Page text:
U.S. Congress
U.S. Congress AFP photo

Senate Majority Leader Harry Reid said on Saturday that an American strike in Syria is justified.

Reid added that he would hold a vote on authorizing President Barack Obama to use limited military force against Syria no later than the week of September 9.

He said the Senate would hold public hearings on the issue next week with senior Obama administration officials, and would hold classified and unclassified briefings for senators throughout the week.

"I believe the use of military force against Syria is both justified and necessary," Reid said in a statement. He added that Syrian President Bashar Al-Assad had committed "atrocities" against civilians with a chemical weapons attack.

Earlier on Saturday, Obama said that he has decided to take military action against Syria, but that he wants this action approved by Congress first.

"After careful deliberation I have decided that the U.S. should take military action against Syrian targets," he said. The action will be "limited in duration and scope," he explained. The U.S. military "has positioned assets in the region" and the attack "could happen tomorrow, next week or one month from now."

However, he said, he also made a second decision: to consult with Congress and secure its approval for a strike before launching one.

"I’m prepared to give that order, but having made my decision as commander in chief based on what I am convinced is our national security interest, I’m also mindful that I’m the president of the world’s oldest constitutional democracy," Obama said. "I will seek authorization for the use of force from the American people's representatives in Congress."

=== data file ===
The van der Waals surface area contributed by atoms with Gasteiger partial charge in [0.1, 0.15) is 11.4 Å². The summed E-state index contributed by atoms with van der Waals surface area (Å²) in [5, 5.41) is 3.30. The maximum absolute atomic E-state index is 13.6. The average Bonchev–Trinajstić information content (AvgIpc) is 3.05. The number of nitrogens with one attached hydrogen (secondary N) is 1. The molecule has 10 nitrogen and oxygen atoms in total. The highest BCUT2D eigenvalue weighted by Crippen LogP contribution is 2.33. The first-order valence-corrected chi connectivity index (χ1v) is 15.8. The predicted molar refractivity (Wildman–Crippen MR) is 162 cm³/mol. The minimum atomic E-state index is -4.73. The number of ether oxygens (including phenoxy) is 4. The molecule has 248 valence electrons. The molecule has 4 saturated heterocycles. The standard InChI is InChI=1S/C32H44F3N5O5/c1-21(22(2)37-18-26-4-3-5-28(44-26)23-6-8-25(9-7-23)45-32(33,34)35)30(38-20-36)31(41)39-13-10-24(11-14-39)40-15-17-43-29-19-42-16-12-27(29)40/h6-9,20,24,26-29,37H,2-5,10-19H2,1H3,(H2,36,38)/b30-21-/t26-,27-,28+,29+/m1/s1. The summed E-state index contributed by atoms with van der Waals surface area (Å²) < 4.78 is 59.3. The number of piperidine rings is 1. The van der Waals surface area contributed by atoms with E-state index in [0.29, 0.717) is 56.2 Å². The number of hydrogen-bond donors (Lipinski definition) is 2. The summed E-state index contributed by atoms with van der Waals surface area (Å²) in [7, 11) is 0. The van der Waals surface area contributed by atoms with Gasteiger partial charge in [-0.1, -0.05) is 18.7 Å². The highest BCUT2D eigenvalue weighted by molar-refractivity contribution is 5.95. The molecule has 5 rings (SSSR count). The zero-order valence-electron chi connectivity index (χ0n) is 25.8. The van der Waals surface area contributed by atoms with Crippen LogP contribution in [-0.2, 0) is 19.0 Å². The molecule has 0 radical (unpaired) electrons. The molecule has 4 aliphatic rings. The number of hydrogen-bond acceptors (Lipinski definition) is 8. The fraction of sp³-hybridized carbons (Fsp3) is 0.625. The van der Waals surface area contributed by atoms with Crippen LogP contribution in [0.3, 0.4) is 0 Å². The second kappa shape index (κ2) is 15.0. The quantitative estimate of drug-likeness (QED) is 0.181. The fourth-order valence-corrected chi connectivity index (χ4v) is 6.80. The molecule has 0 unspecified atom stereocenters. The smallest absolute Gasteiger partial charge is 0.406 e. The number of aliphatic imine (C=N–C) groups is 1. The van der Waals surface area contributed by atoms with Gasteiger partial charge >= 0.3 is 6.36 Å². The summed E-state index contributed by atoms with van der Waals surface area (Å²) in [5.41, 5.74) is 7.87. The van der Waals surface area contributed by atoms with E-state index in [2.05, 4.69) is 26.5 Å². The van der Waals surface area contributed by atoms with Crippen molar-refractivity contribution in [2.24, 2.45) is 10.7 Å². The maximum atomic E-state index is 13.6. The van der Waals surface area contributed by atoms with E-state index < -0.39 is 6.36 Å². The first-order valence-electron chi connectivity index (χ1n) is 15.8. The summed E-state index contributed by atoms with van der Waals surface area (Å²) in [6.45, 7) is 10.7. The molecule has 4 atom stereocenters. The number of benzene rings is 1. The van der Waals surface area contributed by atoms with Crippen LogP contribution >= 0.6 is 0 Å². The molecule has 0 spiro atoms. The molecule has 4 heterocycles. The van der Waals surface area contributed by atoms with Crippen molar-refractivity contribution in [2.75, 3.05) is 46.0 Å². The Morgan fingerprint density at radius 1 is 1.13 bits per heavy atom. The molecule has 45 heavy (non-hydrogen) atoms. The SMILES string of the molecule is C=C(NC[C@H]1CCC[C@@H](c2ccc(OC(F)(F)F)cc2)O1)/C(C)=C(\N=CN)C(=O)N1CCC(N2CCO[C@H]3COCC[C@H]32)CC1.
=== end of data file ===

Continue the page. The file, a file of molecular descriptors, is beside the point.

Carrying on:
On Friday, Obama told reporters that he is considering a limited action in response to a chemical weapons attack that he says Syria's government carried out last week.

Speaking before meeting at the White House with three Baltic leaders, Obama said the chemical weapons attack in Syria threatened Israel and Jordan and was also a threat to U.S. national security.

Also on Friday, U.S. Secretary of State John Kerry spoke about the chemical attack, which he said killed more than 1,400 people including some 400 children, calling Assad “a thug and a murderer.”

Kerry said that U.S. intelligence had concluded that the Syrian regime was behind the attack and urged the world to take punitive action.

Syria rejected Kerry’s remarks, saying they were fabricated and based on lies of “terrorists”, meaning the rebels fighting to oust Assad.